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Stem Cell Res. 2012 Nov;9(3):249-60. doi: 10.1016/j.scr.2012.08.001. Epub 2012 Aug 19.

Comparative testing of various pancreatic cancer stem cells results in a novel class of pancreatic-cancer-initiating cells.

Author information

1
Surgery Branch, Center for Cancer Research, National Cancer Institute, National Institutes of Health, Bethesda, MD 20892, USA.

Abstract

No systemic therapy is effective against pancreatic cancer (PC). Pancreatic cancer stem cells (PCSC) are hypothesized to account for therapeutic resistance. Several PCSC subpopulations were reported, each characterized by different markers. To be able to target PCSC, we sought to better define this putative heterogeneity. Therefore, we tested most of the known putative PCSC markers in established and fresh tumor cell lines. CD20, CD24, CD44, CD133, CD184 (CXCR4), CD326 (EpCam, ESA), Sox-2, OCT 3/4, and the side-population (SP) were tested in five PC cell lines, and the effects of confluency, hypoxia, radiation, and gemcitabine on the SP. The testing phase suggested several putative PCSC populations that were further tested and validated for their tumor-initiating capacity against known PCSC in 3 established and 1 fresh PC cell lines. Cell surface and intracellular markers showed significant variability among cell lines. SP was the only common marker in all cell lines and consistently less than 1%. SP response to confluence, hypoxia, radiation, and gemcitabine was inconsistent between cell lines. The initial testing phase suggested that SP/CD44-CD24-CD326+ cells might be a novel PCSC subpopulation. Tumor initiation capacity tests in nude mice confirmed their increased tumorigenicity over previously reported PCSC. Our data better define the heterogeneity of reported PCSC in cell lines tested in this study. We propose that prior to targeting PC via PCSC, one will need to gain more insight into this heterogeneity. Finally, we show that SP/CD44-CD24-CD326+ cells are a novel subpopulation of pancreatic cancer tumor initiating cells. Further mechanistic studies may lead to better targeting of PC via targeting this novel PCSC.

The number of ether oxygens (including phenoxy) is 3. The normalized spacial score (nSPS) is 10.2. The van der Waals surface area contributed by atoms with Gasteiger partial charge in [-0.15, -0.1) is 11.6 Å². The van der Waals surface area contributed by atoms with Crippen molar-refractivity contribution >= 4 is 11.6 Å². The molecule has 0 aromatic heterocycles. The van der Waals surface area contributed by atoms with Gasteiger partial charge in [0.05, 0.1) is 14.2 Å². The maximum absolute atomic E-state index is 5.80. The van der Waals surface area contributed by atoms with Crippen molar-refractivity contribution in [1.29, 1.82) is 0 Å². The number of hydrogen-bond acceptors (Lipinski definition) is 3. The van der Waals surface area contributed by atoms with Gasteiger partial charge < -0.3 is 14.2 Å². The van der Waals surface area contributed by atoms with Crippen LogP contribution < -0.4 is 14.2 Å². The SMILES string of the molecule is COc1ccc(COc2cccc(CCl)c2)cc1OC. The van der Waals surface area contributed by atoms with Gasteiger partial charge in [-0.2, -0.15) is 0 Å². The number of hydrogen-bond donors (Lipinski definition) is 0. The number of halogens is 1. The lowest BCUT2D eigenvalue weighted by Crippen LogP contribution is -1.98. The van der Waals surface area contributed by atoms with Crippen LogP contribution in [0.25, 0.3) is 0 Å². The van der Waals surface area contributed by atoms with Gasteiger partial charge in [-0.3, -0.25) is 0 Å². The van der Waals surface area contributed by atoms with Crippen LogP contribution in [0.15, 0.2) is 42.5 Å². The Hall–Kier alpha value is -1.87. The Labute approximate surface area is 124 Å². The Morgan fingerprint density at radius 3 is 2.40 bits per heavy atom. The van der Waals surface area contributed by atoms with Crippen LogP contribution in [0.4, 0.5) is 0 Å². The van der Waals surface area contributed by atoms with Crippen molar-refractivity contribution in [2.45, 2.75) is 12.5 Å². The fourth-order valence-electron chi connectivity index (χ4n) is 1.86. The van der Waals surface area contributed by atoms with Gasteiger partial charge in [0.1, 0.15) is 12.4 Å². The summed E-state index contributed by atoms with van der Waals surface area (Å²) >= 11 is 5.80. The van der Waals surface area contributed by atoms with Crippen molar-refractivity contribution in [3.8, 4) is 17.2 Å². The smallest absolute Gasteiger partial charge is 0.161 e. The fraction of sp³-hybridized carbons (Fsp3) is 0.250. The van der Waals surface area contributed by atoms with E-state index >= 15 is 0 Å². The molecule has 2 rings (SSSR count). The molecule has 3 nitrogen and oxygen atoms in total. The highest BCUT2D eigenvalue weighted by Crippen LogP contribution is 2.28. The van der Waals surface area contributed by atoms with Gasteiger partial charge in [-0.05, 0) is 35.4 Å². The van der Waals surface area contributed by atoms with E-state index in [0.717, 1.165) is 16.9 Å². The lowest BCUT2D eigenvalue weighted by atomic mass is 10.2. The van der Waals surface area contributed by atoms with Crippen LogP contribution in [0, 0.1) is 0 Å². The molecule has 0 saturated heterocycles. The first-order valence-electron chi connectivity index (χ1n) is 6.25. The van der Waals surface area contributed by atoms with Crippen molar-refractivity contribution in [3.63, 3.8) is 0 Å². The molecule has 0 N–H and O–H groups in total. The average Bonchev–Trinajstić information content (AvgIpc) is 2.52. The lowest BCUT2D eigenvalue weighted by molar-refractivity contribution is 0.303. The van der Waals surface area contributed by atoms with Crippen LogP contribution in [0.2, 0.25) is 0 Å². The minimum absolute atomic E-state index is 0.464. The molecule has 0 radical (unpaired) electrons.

PMID:
22963768
PMCID:
PMC3490042
DOI:
10.1016/j.scr.2012.08.001
[Indexed for MEDLINE]
Free PMC Article

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